Q. What inspired you to pursue a career path in public safety? What education path did you pursue? How did you begin your career?

A. I got into public safety quite by accident. I was a political science and history major that planned to attend law school.  I took a break from school and joined the local volunteer rescue squad that was just beginning and took an emergency medical technician – ambulance (EMT-A) class and I was hooked.  The service we were providing was so much greater than what was previously available and the contribution to the community was very satisfying.  Although I did not know it at the time, this was going to be my career.  I started teaching EMT-A classes a couple years later and found an even greater sense of giving back to the area by sharing my knowledge with new students to serve more communities.  While I still enjoyed the response aspect of it, my true passion became education and training.  I was an adjunct with the Maryland Fire and Rescue Institute for many years before going to work for them full-time.  That background led me to my current position with Prince William County, VA.  While the path may have been accidental, the career has been very rewarding personally.

Q. How have some of your career experiences shaped you into the professional you are today?

A. Early in my career I learned that one person can make a huge impact in another person’s or stranger’s life. If the situation is bad enough for the person to call 911, they are probably involved in a very difficult situation or at least something they do not know how to deal with.  The public safety provider’s initial interaction with this person helps them through their immediate situation and sets the tone for the recovery process.  It is important to realize the impact we can have as an individual on someone else’s life.

Q. What personality and character traits must public safety professionals working in fire and rescue and/or emergency services professionals possess?

A. There has to be a desire to help and to make life better for individuals and society. As a responder, you may be exposed to very graphic, violent incidents and examples of man’s inhumanity to man. These incidents may have an impact on you personally but it is also important to try to separate them from your personal life.  Realize and accept that nothing you could have done would have prevented it from happening.  This may be easier said than done.  Take advantage of the counseling and employee assistance programs that are available.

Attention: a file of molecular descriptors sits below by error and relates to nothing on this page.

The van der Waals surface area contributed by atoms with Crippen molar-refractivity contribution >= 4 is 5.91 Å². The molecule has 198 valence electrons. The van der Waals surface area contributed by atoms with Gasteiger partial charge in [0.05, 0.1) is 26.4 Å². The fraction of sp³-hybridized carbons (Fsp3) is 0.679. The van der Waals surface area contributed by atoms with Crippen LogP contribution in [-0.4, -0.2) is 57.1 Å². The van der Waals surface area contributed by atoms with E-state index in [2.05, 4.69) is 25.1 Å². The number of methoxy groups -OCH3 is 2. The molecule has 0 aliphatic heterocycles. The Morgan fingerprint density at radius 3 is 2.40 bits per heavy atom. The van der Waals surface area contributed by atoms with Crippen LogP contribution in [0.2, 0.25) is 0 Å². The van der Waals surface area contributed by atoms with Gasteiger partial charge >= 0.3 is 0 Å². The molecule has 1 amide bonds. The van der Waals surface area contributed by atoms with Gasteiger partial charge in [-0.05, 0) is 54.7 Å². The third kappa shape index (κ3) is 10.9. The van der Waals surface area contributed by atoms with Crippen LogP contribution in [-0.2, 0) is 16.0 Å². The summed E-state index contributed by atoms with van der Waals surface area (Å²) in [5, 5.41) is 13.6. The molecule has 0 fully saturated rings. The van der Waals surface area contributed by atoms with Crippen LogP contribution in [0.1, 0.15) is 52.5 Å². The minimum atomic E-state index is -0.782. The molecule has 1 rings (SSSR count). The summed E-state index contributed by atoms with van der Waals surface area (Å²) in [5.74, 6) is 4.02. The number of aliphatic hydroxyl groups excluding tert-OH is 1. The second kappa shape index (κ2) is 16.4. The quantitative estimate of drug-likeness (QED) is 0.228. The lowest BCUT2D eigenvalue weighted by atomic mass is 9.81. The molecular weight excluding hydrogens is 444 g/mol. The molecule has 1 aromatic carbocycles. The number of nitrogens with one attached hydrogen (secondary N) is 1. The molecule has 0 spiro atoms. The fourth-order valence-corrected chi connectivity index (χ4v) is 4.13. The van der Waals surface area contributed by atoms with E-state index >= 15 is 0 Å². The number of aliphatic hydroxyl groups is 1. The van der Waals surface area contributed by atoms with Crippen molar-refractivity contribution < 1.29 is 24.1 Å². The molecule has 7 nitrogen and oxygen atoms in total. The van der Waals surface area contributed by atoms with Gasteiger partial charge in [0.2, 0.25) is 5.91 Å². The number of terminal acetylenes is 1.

Q. What advice would you give UMUC students entering this field?

A. Never pass up the opportunity to learn something someone wants to teach you. Budget realities are leading to the downsizing of many public safety organizations.  The more knowledge, skills and abilities you have learned through training programs, internships and experience will make you more valuable to an organization. Stay current and never stop learning. Technology is changing rapidly and those changes are going to become part of public safety. Make sure you are part of it.

Q. For UMUC students and alumni already working in fire and rescue and/or emergency services, what advice would you give them on how to keep advancing in their current organization and within the field?

A. Whether you are new to the field or are currently working in public safety, my advice is the same. Never pass up the opportunity to learn something new.  As technology advances, it is increasingly important to stay current with your industry.  Read the literature.  Attend local, regional or national trade shows events.  Participate in webinars.  Network with other professionals in the field.  Never stop learning.

Q. Any final thoughts or recommendations you want to share with UMUC students and alumni currently working or entering public safety?

A. I was very fortunate throughout my career to have some very good mentors. If you are entering the field, search out those experienced individuals that can help guide through your career. If you have been active in public safety, give back and help mentor the new members as they begin their careers.

For more information on career opportunities and resources available to UMUC students and alumni from the Office of Career Services, click here.

Jennifer Tomasovic is the director, Communications for Career Services and Alumni Relations at University of Maryland University College. She has spent her 15 year career crafting communications strategies and messages using both marketing and public relations tactics enhancing the brand and reputation for both the clients and organizations she has represented.